While the Christmas, er, holiday season seems to creep earlier and earlier into the fall each year, for most the day after Thanksgiving marks the official start of the mayhem. Black Friday is that special day synonymous with mobs of shoppers hungry for a good deal at those massive big box retail stores. But what if you’re like me, and unwilling to line up in the bitter cold before midnight, take an elbow to the gut rushing through the doors, or get clawed in the face over a giant TV or gadget? Maybe it’s a good time to visit that local record store instead.
Every family is different, but we all have two things in common: We all come together around the dinner table. And we all have our drama.
We've made a playlist to get you through the holidays, featuring musical families: brothers, sisters, parents, children, cousins, husbands and wives who played music together and, yes, fought together. Just because we fight, doesn't mean we don't also love.
Happy Thanksgiving! Let's all be thankful that our families aren't like the Jacksons!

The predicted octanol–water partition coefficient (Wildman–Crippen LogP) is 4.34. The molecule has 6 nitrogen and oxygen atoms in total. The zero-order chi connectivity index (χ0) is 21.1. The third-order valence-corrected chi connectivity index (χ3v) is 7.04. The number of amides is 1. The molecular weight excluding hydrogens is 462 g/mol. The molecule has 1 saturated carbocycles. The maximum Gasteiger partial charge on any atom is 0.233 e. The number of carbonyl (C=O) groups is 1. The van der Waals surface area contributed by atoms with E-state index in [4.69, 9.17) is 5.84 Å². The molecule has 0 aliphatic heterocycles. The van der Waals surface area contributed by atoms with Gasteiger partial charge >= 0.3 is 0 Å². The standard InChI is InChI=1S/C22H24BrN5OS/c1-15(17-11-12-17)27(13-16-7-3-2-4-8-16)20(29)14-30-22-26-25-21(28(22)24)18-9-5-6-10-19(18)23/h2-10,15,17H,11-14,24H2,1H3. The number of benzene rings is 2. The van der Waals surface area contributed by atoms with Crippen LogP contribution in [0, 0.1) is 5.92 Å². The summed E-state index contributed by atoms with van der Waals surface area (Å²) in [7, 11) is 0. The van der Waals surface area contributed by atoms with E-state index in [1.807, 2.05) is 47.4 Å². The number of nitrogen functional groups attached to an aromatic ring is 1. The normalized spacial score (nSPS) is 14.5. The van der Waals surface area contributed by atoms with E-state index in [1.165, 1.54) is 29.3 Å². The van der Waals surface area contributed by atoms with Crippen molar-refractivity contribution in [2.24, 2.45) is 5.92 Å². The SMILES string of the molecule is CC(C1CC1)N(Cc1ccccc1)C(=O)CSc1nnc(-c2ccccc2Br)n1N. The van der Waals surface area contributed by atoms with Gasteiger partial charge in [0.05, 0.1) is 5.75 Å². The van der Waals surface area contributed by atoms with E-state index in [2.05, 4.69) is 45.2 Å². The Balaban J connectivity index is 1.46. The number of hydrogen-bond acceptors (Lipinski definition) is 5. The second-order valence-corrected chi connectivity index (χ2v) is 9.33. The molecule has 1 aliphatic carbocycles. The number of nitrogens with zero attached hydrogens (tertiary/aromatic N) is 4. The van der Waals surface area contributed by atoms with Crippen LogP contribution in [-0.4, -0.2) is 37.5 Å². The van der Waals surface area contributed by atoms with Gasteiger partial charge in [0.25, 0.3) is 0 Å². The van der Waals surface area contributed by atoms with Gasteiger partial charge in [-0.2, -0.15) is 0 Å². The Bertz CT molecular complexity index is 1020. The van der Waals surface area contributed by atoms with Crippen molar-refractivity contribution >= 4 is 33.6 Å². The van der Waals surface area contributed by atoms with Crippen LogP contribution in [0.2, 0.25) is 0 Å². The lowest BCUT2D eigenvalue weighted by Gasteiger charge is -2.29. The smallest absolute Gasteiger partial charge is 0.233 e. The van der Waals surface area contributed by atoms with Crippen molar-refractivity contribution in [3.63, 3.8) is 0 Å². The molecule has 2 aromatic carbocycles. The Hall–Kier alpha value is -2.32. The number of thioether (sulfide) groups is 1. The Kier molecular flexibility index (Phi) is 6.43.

The members of We Were Promised Jetpacks were only 19-year-old University students in Glasgow when they released their moody and emo-ish debut These Four Walls in 2009.
The Scotland band's third record, Unravelling, reveals substantial maturity amid the diamond-sharp hooks. Recorded in Glasgow with Paul Savage (Teenage Fanclub, Franz Ferdinand, Mogwai), it features the acute angles of that producer's past work and also a fuller array of sounds, courtesy of the band's new multi-instrumentalist, Stuart McGachan. His addition comes nearly ten years after the original formation of Adam Thompson (vocals, guitar), Michael Palmer (guitar), Sean Smith (bass), and Darren Lackie (drums / backing vocals).
It would be hard to argue with anyone claiming that album covers reached their peak of invention and ingenuity during the LP years. Having all that space to work with – especially once gatefold sleeves came along – meant that graphic designers and artists had a broad canvas to work on. When CDs came in, everything got scrunched up; and when the music world went digital, cover art for most people became a series of thumbnails.
The music industry has been drowning in a sea of digital files and online streams. I would have added the phrase “through no fault of its own” in that first sentence, but let’s face it - this is in large measure the industry’s own fault. But that’s a sad story, and the holidays are supposed to be a happy time, so let’s talk for the moment about the life preserver the record labels are currently clinging to: namely, the box set.